I have to sleep in bathroom – it’s the last bit of my flat Putin didn’t destroy

A GRAN trapped near Ukraine’s front line has been forced to sleep on a chair in her bathroom after the rest of her home was destroyed.

Vera Hurovaya and hubby Vladimir Krupenya live in the last block of flats left on the edge of Kharkiv.

Vera sleeps on a wooden stool in the cramped in her cramped, candlelit bathroom after Putin destroyed the rest of her home


Vera sleeps on a wooden stool in the cramped in her cramped, candlelit bathroom after Putin destroyed the rest of her homeCredit: Peter Jordan Commissioned by The Sun
Vera and her husband Vladimir live in the last block of flats on the devastated edge of Kharkiv


Vera and her husband Vladimir live in the last block of flats on the devastated edge of KharkivCredit: Peter Jordan Commissioned by The Sun

Neighbours have fled the Saltivka district, a wasteland due to non-stop Russian bombardments.

But Vera, 73, and Vlad, 83, have nowhere to go.

The exhausted pair told The Sun they had slept on wooden stools in the cramped, candlelit bathroom since Vladimir Putin’s troops invaded on February 24.

Their wrecked home overlooking no-man’s land is just 2½ miles from Russia’s positions.

They cannot even lie in their bath as they keep it full of water for drinking, cooking and washing as the taps rarely work.

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And they are too frail to make the life-or-death dash to an underground shelter as rockets, missiles and tank bombardments crash in day and night.

Their heartwrenching tale came as Russian forces blasted five railway stations in central and western Ukraine hours after US Secretary of State Antony Blinken travelled by rail to capital Kyiv.

Britain’s Defence Secretary Ben Wallace also revealed around 15,000 Russian troops have been killed during the invasion.

Russia has also lost more than 2,000 armoured vehicles, including 530 tanks and 60 helicopters and jets.

And two fuel depots in Bryansk, 60 miles inside Russia, were rocked by explosions yesterday amid claims of a sabotage strike.

But the news could do nothing to comfort Vera and Vlad.

She cursed so-called Russian peacemakers who are supposedly “deNazifying” Ukraine and wept: “What are they doing to us? I don’t understand.”

In the remains of their ground floor flat, Vera sleeps with a pillow on the sink while Vlad leans against the bathroom door.

He said: “My father died in World War Two fighting against the Nazis. I could imagine the Nazis doing this to us, but the Russians?”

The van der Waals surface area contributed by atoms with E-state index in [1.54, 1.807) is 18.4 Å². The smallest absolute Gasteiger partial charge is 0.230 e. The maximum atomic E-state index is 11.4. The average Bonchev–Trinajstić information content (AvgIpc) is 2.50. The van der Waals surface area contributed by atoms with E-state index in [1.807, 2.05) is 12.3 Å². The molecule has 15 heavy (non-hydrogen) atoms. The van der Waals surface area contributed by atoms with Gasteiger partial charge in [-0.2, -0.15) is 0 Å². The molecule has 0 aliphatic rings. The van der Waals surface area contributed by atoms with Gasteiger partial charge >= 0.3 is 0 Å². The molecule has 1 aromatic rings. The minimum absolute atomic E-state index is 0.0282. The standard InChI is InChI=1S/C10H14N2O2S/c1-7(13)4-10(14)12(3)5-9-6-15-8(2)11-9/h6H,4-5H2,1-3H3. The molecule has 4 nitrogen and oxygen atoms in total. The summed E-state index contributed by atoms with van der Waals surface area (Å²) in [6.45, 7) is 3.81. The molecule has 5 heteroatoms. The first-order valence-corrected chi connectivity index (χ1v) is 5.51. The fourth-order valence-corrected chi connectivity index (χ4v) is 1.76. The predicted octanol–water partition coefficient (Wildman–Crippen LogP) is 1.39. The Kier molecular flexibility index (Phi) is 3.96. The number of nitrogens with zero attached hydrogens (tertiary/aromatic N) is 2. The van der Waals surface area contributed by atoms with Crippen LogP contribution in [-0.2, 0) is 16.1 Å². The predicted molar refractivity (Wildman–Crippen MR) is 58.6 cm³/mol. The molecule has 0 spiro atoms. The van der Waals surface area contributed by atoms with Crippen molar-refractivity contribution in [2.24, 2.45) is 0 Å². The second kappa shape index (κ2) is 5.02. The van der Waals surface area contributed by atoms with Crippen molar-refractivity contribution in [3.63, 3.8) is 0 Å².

It is only the old, the bold and the helpless who are left behind in Kharkiv where at least 234 civilians have died in shelling.

More than 1,600 homes have been destroyed. Deputy mayor Sveltana Horbunova said those able to have fled already.

She added: “It is mostly old people left in the city, and volunteers, soldiers and their families. Some people can’t afford to leave, some people have nowhere to go.”

Kharkiv has been blitzed since the first day of the war when it repelled a Russian tank attack.

The city sits 16 miles from the Russian border and is surrounded to the north and east.


In a nearby metro station, The Sun saw babies and their mums cowering underground as rockets rained down above them.

Karina, 28, moved into the station with her 14-month-old baby Nikita and pet dog Pirate when she felt their 5th floor apartment tremble in an early airstrike.

They sleep in a tent next to the ticket barriers. Karina said: “At least it is quiet down here.

“Nikita is a ray of light and everybody helps me with him.

“My husband works in a bakery and he stayed to feed people. We stayed here to be with him.”

Further along the platform, eight-year-old Nadia tried to celebrate her birthday. Volunteers had given her a pair of plastic dolls but she had no friends her age to play with.

She said: “It is a good birthday. But I want to go outside.”

Her gran Larisa was more glum and reckoned: “There is nothing good down here.

“We don’t even know if our home is still standing.”

Larisa said her brother was too sick to leave and they had stayed in Kharkiv to care for him.

Unlucky Vlad and Vera have no relatives to help them.

It is only the old, the bold and the helpless who are left behind in Kharkiv


It is only the old, the bold and the helpless who are left behind in KharkivCredit: Getty

Three of their four children died before their war began. Their surviving daughter lives in Russia where she has been brainwashed by Putin’s propaganda.

Vera explained: “She doesn’t believe what is happening here. She says it is a liberation.”

The couple rely on volunteers for food and more a thousand people risk their lives each day.

Alex Lebiedev, 24, who led the Red Cross mission to Saltivka said: “The humanitarian crisis here is even worse than the shelling. We deliver two weeks supplies at a time because we don’t know when we can next get in.”

We drove past craters, burnt out cars and the last Ukrainian army checkpoint to reach Vlad and Vera’s shattered home.

Moments after we arrived, a barrage of shells sent us scrambling into a basement.

As Red Cross volunteers handed out supplies, nervous soldiers demanded we leave ahead of the next bombardment.

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Russian troops have unleashed a series of double-tap strikes — designed to kill first responders by hitting the same place twice.

By then, Vlad and Vera were back in their bathroom. She said: “I can’t believe this is our life. We just want peace to come.”

Help those fleeing conflict with The Sun’s Ukraine Fund

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